Again, I don’t think that he was considering the question in complete fullness, but according to what he did consider, he made the appropriate decision.
As C S Lewis wrote in Mere Christianity, the Church ‘no longer burns witches’, but it’s not because we don’t think that witches deserve burning, it’s that we think there are no actual witches of the medieval type. If the Church thought that witches existed, the kind of witches who were responsible not simply for evil deeds on earth, but who could steal or destroy a person’s soul, then they might still be ‘burning’ them, if that was the only way to keep them from such spiritual destruction.
So if the priest thinks that evil spells etc really do exist and that contact with supernatural evil is a danger to children, then he is indeed going to argue that even a ‘fiction’ book could be a danger to children by getting them to think of spells etc as being ‘positive’.
Again, by what HE understands and according to his conscience, he is doing the right thing.
Now, if his bishop gives him more information, then his conscience will be clear if that information leads him to the conclusion that these books are not a problem.
Until then, again. .
And I am shocked, yes shocked, that so many voices who keep telling us to listen to the priests, talk to the priest, etc. are so quick to turn when the priest tells them something they don’t like or don’t want to believe by wanting them to be STRICTER in following the Faith or to take a more spiritual approach. . .
Bizarre stuff. Trully bizarre, I am truly glad such nonsense never occurred at the Catholic school I attended.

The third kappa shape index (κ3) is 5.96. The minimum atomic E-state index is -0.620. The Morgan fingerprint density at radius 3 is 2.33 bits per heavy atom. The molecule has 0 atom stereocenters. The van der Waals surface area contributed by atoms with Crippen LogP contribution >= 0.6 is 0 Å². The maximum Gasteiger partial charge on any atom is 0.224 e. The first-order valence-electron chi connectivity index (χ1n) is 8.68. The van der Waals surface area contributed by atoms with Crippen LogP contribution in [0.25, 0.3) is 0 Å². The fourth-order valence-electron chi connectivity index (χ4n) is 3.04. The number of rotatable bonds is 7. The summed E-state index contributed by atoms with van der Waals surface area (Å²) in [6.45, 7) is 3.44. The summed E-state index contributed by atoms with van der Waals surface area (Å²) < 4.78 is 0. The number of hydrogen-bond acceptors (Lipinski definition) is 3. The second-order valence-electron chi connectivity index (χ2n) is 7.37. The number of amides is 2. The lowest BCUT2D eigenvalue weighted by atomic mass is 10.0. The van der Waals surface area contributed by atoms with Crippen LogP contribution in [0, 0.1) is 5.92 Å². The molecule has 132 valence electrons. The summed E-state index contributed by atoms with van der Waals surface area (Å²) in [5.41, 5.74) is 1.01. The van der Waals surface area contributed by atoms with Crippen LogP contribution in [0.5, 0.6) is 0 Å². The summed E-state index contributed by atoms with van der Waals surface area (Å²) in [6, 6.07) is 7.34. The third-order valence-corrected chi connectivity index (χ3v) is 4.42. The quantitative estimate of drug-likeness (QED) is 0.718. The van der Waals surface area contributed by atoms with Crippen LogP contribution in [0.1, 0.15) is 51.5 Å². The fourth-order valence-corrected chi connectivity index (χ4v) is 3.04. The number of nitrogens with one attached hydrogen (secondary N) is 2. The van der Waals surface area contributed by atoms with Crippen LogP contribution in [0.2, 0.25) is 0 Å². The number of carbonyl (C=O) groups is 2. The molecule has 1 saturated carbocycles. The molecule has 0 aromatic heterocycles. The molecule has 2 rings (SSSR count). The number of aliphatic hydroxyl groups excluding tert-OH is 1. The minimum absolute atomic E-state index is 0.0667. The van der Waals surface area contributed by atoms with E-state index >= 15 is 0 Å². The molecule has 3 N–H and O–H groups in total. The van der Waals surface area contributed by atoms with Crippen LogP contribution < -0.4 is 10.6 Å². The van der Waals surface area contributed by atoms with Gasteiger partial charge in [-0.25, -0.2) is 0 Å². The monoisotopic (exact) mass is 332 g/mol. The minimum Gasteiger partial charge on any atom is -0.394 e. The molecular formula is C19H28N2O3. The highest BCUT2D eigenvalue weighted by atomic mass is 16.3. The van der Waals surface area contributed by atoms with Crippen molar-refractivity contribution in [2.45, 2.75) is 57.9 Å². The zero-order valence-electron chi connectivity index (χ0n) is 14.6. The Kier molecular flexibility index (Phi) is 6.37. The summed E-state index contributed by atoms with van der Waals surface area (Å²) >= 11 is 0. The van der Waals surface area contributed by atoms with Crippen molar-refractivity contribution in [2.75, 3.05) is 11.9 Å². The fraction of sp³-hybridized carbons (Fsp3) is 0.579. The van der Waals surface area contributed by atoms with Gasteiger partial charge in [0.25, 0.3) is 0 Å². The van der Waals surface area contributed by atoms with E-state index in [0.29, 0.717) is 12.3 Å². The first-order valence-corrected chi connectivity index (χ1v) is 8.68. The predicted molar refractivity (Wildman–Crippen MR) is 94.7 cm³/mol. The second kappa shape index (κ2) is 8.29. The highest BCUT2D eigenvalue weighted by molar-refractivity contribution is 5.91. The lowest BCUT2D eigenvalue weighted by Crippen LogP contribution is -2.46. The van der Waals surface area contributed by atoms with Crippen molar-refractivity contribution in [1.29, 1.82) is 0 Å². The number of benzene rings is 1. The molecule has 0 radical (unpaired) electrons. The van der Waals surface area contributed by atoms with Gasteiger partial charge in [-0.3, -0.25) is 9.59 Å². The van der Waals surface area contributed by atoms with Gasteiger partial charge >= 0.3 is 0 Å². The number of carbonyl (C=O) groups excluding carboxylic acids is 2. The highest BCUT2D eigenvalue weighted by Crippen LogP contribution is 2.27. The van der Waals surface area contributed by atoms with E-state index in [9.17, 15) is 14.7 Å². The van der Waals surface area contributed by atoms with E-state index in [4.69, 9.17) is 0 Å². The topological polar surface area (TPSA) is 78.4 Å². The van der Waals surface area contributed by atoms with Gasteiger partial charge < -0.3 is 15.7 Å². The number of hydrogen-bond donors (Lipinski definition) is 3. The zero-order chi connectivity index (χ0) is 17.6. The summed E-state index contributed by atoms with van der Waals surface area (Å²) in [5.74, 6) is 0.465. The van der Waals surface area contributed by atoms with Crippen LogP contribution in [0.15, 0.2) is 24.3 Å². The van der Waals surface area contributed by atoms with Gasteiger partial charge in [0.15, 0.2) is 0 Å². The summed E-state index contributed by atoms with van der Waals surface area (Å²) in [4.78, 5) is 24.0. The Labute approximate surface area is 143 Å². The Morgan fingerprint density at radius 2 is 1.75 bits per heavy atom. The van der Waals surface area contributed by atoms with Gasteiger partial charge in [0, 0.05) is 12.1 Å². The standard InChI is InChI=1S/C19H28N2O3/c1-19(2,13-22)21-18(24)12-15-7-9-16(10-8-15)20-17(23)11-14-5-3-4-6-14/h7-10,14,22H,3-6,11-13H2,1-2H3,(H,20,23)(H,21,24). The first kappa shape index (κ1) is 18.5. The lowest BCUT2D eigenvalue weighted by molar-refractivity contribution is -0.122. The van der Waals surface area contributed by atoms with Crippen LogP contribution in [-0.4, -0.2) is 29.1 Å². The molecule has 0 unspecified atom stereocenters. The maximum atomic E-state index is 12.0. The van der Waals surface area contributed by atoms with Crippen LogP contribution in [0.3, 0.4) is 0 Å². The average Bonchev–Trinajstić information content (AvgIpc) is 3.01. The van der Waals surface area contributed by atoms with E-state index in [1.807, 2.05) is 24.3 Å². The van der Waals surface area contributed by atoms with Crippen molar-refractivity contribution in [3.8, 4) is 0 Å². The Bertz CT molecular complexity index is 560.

I don’t care if the books appear in the school library or not. My problem is with the priest at a Catholic school who thinks the “spells” in the HP books are real.
Having books younger kids might actually want to read is how you get them to build reading skills.
Is Harry Potter really the hill to die on?
HP is not even a mildly raised floor tile to get annoyed on I’d say.
What hill. They took a pastoral decision. Good for them.
I cannot for the life of me understand the fuss this books seems to cause in this regard. Much of it seems to be born again Christian outlooks bleeding over into Catholicism. The kind of stuff that insisted Dungeons and Dragons was demonic or whatnot back in the day. Those sort of outlooks, thankfully, always had limited traction in the UK and Ireland. Something I am very glad about in retrospect.
I think there’s a spell you can use to fix that tile…but that could have been in Fantasia.
Don’t worry Disney will work out a crossover if we all hang about long enough. Sooner or later at present rate they’ll buy up everything and blandify it.
Likewise, I don’t understand the fuss made on CA when a priests none of us know makes a decision for his parish that doesn’t violate Church teaching. It is his prerogative. So “meh.”
Indeed it and no-one is going to suffer ultimately from not reading HP. I just find it all very odd.
What is bothersome is the stated reason they are being removed:-
“These books present magic as both good and evil, which is not true, but in fact a clever deception. The curses and spells used in the books are actual curses and spells; which when read by a human being risk conjuring evil spirits into the presence of the person reading the text,” the email states.
This is complete nonsense, these claims have been made before and are never supported. One particular priest makes the more nasty and personal claim of Rowling having attended ‘witch school’ and similar claims.
That’s exactly my problem with this. Yes, he has the right to remove the books from the school. But he doesn’t have to add this stuff about “actual curses and spells.” Just say you don’t want them in the school and be done with it.